09.40 Uncloaking the Red River Coat
This paper will examine heritage fashioned through dress in a study of the “Red River coat,” a garment that through various permutations was worn for over a century in Canada. Those who remember it know it as a girl’s navy blue wool hooded coat with red piping in the seams, red-trimmed épaulettes, always worn with a red tuque, mittens, and sash belt, and sometimes a pair of red wool leggings. They also recall its ubiquity in school cloakrooms. Over its century of history with that name, it was worn by men, boys, and women, and then finally became identified as a girl’s garment as of about the 1920s, through its decline in popularity by the 1960s, and disappearance altogether in the 1980s.
The little scholarship that considers the Red River coat has been primarily interested in tracing its source. It derives from the capot, a hooded outer garment worn in Europe from the seventeenth century onward. Capots were well known as men’s and military outerwear in eighteenth-century Canada and were often associated with the habitants of rural Quebec. The specific referents for both the name and appearance of the Red River coat go back to 1812. A legend of British military ingenuity has it that during a harsh winter in Fort Mackinac, the garrison used its supply of blankets to make capots, and found them more desirable than the standard issue. The very same year, the Red River Colony, from which the coat takes its name, was founded on the Red and Assiniboine Rivers which flow through what is now Manitoba and North Dakota. Blue blanket capots with red piping were later distributed by the fur trade companies to Metis traders concentrated in the Red River area, becoming simultaneous identifiers of ethnic origin and occupation in that area, although they were far from unknown outside that region. The coat is to all evidence inspired from the blue blanket capot, but to date nothing has been uncovered to explain the link between the northern use of the coat and its availability in southern Canadian urban environments; however 1862 is the first year where a coat with that name begins to be advertised in Toronto.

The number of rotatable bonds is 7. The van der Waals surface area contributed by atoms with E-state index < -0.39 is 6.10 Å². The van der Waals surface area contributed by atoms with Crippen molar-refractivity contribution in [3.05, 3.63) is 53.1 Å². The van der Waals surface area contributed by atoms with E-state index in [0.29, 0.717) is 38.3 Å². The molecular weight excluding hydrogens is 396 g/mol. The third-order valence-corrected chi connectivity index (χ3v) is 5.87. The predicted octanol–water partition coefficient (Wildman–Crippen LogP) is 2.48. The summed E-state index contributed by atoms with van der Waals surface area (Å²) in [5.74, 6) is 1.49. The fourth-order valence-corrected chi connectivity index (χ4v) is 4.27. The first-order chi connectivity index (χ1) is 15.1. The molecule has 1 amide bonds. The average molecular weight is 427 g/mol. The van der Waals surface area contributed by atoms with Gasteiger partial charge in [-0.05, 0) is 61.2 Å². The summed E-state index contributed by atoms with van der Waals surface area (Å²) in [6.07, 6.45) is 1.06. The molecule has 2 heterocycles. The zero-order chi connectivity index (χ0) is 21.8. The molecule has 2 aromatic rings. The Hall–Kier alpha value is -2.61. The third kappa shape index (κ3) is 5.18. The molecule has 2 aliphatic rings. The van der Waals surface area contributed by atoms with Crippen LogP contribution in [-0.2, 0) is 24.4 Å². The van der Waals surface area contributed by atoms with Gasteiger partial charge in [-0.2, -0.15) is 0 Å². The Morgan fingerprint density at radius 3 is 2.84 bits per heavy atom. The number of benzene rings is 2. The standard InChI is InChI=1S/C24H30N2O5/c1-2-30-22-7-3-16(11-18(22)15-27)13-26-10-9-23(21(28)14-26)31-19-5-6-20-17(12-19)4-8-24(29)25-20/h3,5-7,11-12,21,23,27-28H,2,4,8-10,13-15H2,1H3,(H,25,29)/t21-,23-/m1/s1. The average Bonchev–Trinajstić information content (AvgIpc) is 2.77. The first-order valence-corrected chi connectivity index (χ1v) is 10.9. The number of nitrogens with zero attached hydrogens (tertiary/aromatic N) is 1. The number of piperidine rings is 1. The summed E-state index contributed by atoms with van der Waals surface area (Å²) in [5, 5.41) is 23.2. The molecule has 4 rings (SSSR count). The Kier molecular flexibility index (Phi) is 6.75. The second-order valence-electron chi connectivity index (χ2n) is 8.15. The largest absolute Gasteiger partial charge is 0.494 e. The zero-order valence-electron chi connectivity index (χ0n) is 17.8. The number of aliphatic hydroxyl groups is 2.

By the early twentieth century and beyond, advertising for such coats usually insisted on their typically Canadian qualities. The blanket coat popular among anglophone middle-class men for the sports of snowshoeing and tobogganing in the latter half of the nineteenth century warrants comparison. Its cultural baggage as a symbol of emerging Canadian identity has been well investigated. Yet unlike the snowshoe blanket coat, the Red River coat was far more pervasive. It was never a designated sports garment but a popular all-purpose winter coat style, and one that was not always costlier than other department store alternatives.
In its pervasiveness among urban Canadian children, the Red River coat created a visual link to a mythologized shared Canadian past. As a form derived from fur trade culture and perpetuated as a fashion based on Canada’s history, it served as a picturesque symbol of positive traits of the acculturated indigenous and hardy and entrepreneurial character of earlier Canadians, a sanitized and colourful reference to the fur trade. In the tradition of Highland kilt outfits and sailor suits, Red River coats gave a particularly Canadian twist to garments which inscribed imperial ideals on the bodies of children.